I suspect the moment when The Doctor leaves the Earth to its extinction will be very divisive among fans of the show, and it is one moment that I wish the episode had played out slightly longer. It doesn’t feel against character to me for The Doctor to decide the situation is hopeless, try to save who he can, and then accept the only person he can save is himself. Yet the episode seems to care so little about the stakes that it becomes hard to believe that this is the situation so intractable, it causes The Doctor to throw up his hands and leave his favorite species to die. It’s a dark moment in a season full of them, but it still feels distinctive. The Doctor isn’t the bad guy here. He isn’t an anti-hero. In fact, his plan to load all of the kids, Danny, and Clara onto the TARDIS and then hightail it (the plan, it should be noted, is actually Clara’s, not that The Doctor notices) is actually one of his most blatantly heroic acts of the season. It does, however, feel like the decision of a very weary man, playing into a side of the character that felt vital to The Twelfth Doctor back in “Deep Breath” but hasn’t been as much of a focus since. The Doctor is willing to fight, but he’s also tired, and more willing to admit defeat when he sees it. This is a Doctor who knows he can’t win them all, and calculates his best route to success with ruthless accuracy.

“In the Forest of the Night” isn’t the best episode of this season. Though its tone is remarkable, it doesn’t ever fully coalesce the way a great story must. It has a great, deceptively simple premise, and then spends its time laying on some strong character work as it plays out its straightforward story of a very bad day narrowly avoided by an ecological miracle. Like many episodes of Doctor Who, it sometimes feels like a story with a lot of ideas and not enough room to use all of them (each kid has a potential emotional arc laid out that is then mostly discarded, the trees can speak through Maebh, but then never do again, etc.). But it manages to feel distinctive and singular nevertheless. It feels like it is operating on its own wavelength. It feels different from what came before and from what is likely to come after (Moffat’s finales are generally big, bombastic puzzle boxes, and the upcoming two-parter looks no different). In other words, it feels like Doctor Who the way its meant to be, an adventure we’re surprised to land in and one we’re not quite ready to leave at its end. And then we hear the sound of the TARDIS preparing to launch, and we’re off. Next stop everywhere.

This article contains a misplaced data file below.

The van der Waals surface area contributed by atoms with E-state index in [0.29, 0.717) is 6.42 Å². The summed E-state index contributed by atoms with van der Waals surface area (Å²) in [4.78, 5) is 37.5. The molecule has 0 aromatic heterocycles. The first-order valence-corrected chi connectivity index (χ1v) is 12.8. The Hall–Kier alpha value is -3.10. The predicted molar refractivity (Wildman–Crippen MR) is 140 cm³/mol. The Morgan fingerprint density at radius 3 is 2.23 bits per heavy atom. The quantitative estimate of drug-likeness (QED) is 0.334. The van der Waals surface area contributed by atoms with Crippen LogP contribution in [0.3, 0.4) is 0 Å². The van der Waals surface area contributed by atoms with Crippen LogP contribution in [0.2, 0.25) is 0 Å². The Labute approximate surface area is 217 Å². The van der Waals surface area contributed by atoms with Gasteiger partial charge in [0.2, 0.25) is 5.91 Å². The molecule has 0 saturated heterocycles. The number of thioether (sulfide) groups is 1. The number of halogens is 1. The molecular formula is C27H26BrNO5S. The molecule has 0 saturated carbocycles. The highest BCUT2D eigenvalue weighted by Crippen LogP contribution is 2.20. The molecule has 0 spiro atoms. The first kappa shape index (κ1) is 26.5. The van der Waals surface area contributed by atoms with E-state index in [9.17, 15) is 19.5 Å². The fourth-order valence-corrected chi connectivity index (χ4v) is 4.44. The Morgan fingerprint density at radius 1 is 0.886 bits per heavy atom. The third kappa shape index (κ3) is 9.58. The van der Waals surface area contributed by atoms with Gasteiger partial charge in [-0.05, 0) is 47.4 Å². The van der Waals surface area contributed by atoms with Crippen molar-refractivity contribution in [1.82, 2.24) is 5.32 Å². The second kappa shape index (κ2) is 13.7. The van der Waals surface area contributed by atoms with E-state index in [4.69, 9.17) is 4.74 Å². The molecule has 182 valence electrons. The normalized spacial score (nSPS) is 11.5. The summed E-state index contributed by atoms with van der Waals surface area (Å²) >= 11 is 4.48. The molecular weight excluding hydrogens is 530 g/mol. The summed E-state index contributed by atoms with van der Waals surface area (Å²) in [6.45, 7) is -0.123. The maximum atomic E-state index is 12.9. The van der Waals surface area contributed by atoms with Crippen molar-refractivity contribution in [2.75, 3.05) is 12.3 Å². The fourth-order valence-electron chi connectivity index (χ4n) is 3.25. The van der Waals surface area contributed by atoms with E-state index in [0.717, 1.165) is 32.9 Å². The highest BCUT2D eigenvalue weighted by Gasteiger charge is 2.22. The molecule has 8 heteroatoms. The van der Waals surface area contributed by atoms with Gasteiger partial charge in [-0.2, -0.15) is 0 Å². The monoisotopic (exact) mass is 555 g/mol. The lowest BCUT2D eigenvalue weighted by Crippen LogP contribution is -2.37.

The Roundup

  • “Must’ve been a good year to be a tree.”
  • “So, what, do you think that’s how spring begins? With a group message on tree Facebook? Do you think they all send texts to each other?” “You don’t need a phone to communicate, do you? I haven’t phoned home, and I know my mum is worried about me.”
  • “You people, you never learn. If a child is speaking, listen to it.”
  • “If this is an invasion, it’s over. They’re here. They’ve won. What do they want?” We’ve heard things exactly like this before on the show. And yet, the idea of a story set after the invasion is over is always exciting to me, even if this isn’t that, technically.
  • “There are very good, solid scientific reasons for being really quite frightened just now.”
  • “They’ve gone. Why does everything have to go?”
  • “This really is going to happen, isn’t it?” “Stars implode. Planets grow cold. Catastrophe is the metabolism of the universe. I can fight monsters, I can’t fight physics.”
  • “This is my world too. I walk your earth. I breathe your air.” “And on behalf of this world, you’re very welcome. Now go. Save the next one.” This is a callback done very, very well. More evidence of how hard The Doctor is trying to be the better man Clara wishes he was.
  • “What do these things have in common?” “They’re really, really scaring us?”
  • “I don’t want to see more things. I want to see the things that are in front of me more clearly. There are wonders here, Clara Oswald.”
  • “One person is more amazing, harder to understand, but more amazing than universes.”
  • “I hope I’m right. It’d be slightly awkward if the world was destroyed at this point.” “What?”
  • “It’s the human superpower: forgetting. If you remembered how things felt, you’d have stopped having wars. And stopped having babies.”
7.5 GOOD

“In the Forest of the Night” maintains an impressive tranquility throughout, raising the stakes without ever much bothering with tension.

  • GOOD 7.5

About Author

Jordan Ferguson is a lifelong pop culture fan, and would probably never leave his couch if he could get away with it. When he isn’t wasting time “practicing law" in Los Angeles, he writes about film, television, and music. In addition to serving as TV Editor and Senior Staff Film Critic for Next Projection, Jordan is a contributor to various outlets, including his own personal site, Review To Be Named (where he still writes sometimes, promise). Check out more of his work at, follow him on twitter @bobchanning, or just yell really loudly on the street. Don’t worry, he’ll hear.